Tuesday, March 25, 2014

What's Genentech doing on Google's "Do Not Cold Call" list?

PandoDaily has been doing great work covering Google's involvement with Apple and other Silicon Valley companies in agreeing not to recruit other companies employees and avoiding driving up wages. But here's an interesting new little tidbit from the lawsuit:
The following companies have special agreements with Google and are part of the “Do Not Cold Call” list. 
Effective March 6, 2005: 
• Genentech, Inc.
• Intel Corporation
• Apple Computer
• Paypal, Inc.
• Comcast Corporation
The belief is that the agreements came from various CEOs that sat on each others' boards. It's my assumption that it was Genentech's IT/computer folks who were on "do not touch" lists.  (I mean, I assume that Apple wasn't interested in hiring Genentech molecular biologists or something.)

I don't really believe in conspiracies, but it's difficult not to believe when you have CEOs e-mail/calling each other (scroll down to see the really eye-opening call/e-mail exchange between Google CEO Eric Schmidt and EBay CEO Meg Whitman.)

The last time I talked about this, someone suggested that the legacy chemical corporations used to do this -- wonder if it's still going on?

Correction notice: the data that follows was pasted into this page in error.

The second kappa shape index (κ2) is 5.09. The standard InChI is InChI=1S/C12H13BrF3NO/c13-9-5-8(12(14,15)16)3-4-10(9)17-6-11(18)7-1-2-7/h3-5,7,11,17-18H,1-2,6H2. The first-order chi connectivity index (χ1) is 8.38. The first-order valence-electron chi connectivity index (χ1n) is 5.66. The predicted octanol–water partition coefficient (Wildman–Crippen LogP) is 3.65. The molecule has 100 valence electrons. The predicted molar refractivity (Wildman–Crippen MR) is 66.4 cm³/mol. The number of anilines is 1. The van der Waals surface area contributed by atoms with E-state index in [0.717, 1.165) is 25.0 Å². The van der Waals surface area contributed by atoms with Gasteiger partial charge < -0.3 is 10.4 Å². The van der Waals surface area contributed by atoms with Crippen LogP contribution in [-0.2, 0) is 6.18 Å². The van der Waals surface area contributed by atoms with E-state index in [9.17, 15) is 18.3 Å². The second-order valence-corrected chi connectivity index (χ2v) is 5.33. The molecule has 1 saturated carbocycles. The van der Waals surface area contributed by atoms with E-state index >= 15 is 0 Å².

2 comments:

  1. I think they prefer to be more subtle these days - lobby for comprehensive immigration reform with lots of H1Bs. Same net result of keeping wages low, and people have a much more difficult time being against it while avoiding coming across as xenophobic.

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    1. Our entire work visa should system should be scrapped and replaced with an auction for a fixed number of time-limited (3 month to 3 year) unrestricted work visas. Applicants would bid up the price of visas to the point that they wouldn't be able to undercut American wages, and USCIS would bring in several billion dollars per year that it could use to streamline the system, speed up processing, etc. Obviously, applicants would have to pass a security screening before bidding.

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